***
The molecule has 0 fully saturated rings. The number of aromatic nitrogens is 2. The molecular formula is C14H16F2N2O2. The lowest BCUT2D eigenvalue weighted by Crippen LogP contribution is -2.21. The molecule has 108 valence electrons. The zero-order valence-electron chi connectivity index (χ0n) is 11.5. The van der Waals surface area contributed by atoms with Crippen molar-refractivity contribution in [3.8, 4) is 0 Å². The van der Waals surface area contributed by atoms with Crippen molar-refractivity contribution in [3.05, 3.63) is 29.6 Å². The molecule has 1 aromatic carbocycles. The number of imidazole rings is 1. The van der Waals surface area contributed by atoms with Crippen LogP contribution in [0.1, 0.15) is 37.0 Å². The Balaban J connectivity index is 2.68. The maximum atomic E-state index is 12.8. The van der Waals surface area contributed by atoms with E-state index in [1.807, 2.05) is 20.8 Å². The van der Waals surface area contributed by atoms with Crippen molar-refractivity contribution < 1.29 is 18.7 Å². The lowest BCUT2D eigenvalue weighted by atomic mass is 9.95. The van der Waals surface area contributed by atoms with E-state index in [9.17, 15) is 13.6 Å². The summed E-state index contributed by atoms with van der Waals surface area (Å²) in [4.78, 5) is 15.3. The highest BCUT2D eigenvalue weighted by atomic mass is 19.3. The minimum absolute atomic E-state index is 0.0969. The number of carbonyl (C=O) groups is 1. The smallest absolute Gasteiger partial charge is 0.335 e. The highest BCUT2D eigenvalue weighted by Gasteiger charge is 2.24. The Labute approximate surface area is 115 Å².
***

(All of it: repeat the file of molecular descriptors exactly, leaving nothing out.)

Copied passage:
The molecule has 0 fully saturated rings. The number of aromatic nitrogens is 2. The molecular formula is C14H16F2N2O2. The lowest BCUT2D eigenvalue weighted by Crippen LogP contribution is -2.21. The molecule has 108 valence electrons. The zero-order valence-electron chi connectivity index (χ0n) is 11.5. The van der Waals surface area contributed by atoms with Crippen molar-refractivity contribution in [3.8, 4) is 0 Å². The van der Waals surface area contributed by atoms with Crippen molar-refractivity contribution in [3.05, 3.63) is 29.6 Å². The molecule has 1 aromatic carbocycles. The number of imidazole rings is 1. The van der Waals surface area contributed by atoms with Crippen LogP contribution in [0.1, 0.15) is 37.0 Å². The Balaban J connectivity index is 2.68. The maximum atomic E-state index is 12.8. The van der Waals surface area contributed by atoms with E-state index in [1.807, 2.05) is 20.8 Å². The van der Waals surface area contributed by atoms with Crippen molar-refractivity contribution < 1.29 is 18.7 Å². The lowest BCUT2D eigenvalue weighted by atomic mass is 9.95. The van der Waals surface area contributed by atoms with E-state index in [9.17, 15) is 13.6 Å². The summed E-state index contributed by atoms with van der Waals surface area (Å²) in [4.78, 5) is 15.3. The highest BCUT2D eigenvalue weighted by atomic mass is 19.3. The minimum absolute atomic E-state index is 0.0969. The number of carbonyl (C=O) groups is 1. The smallest absolute Gasteiger partial charge is 0.335 e. The highest BCUT2D eigenvalue weighted by Gasteiger charge is 2.24. The Labute approximate surface area is 115 Å².